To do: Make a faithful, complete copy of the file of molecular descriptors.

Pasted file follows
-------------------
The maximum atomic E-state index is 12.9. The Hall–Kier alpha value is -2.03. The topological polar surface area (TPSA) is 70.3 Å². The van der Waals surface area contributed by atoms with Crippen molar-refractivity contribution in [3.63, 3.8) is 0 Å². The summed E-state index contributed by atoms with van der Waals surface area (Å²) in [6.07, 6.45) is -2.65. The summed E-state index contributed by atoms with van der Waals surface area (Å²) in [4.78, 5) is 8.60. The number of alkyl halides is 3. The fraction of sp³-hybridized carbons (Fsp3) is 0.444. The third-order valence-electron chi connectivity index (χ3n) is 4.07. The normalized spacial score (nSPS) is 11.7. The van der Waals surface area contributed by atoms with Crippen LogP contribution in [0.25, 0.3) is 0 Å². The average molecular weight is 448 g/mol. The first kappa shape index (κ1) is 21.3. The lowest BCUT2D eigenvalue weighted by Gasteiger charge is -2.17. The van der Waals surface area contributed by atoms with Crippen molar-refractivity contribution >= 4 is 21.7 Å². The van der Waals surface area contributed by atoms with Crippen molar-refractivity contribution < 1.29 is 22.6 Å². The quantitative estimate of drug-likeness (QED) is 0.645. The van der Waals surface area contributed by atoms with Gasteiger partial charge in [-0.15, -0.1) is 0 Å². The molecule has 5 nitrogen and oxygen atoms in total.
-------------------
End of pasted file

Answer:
The maximum atomic E-state index is 12.9. The Hall–Kier alpha value is -2.03. The topological polar surface area (TPSA) is 70.3 Å². The van der Waals surface area contributed by atoms with Crippen molar-refractivity contribution in [3.63, 3.8) is 0 Å². The summed E-state index contributed by atoms with van der Waals surface area (Å²) in [6.07, 6.45) is -2.65. The summed E-state index contributed by atoms with van der Waals surface area (Å²) in [4.78, 5) is 8.60. The number of alkyl halides is 3. The fraction of sp³-hybridized carbons (Fsp3) is 0.444. The third-order valence-electron chi connectivity index (χ3n) is 4.07. The normalized spacial score (nSPS) is 11.7. The van der Waals surface area contributed by atoms with Crippen LogP contribution in [0.25, 0.3) is 0 Å². The average molecular weight is 448 g/mol. The first kappa shape index (κ1) is 21.3. The lowest BCUT2D eigenvalue weighted by Gasteiger charge is -2.17. The van der Waals surface area contributed by atoms with Crippen molar-refractivity contribution >= 4 is 21.7 Å². The van der Waals surface area contributed by atoms with Crippen molar-refractivity contribution < 1.29 is 22.6 Å². The quantitative estimate of drug-likeness (QED) is 0.645. The van der Waals surface area contributed by atoms with Gasteiger partial charge in [-0.15, -0.1) is 0 Å². The molecule has 5 nitrogen and oxygen atoms in total.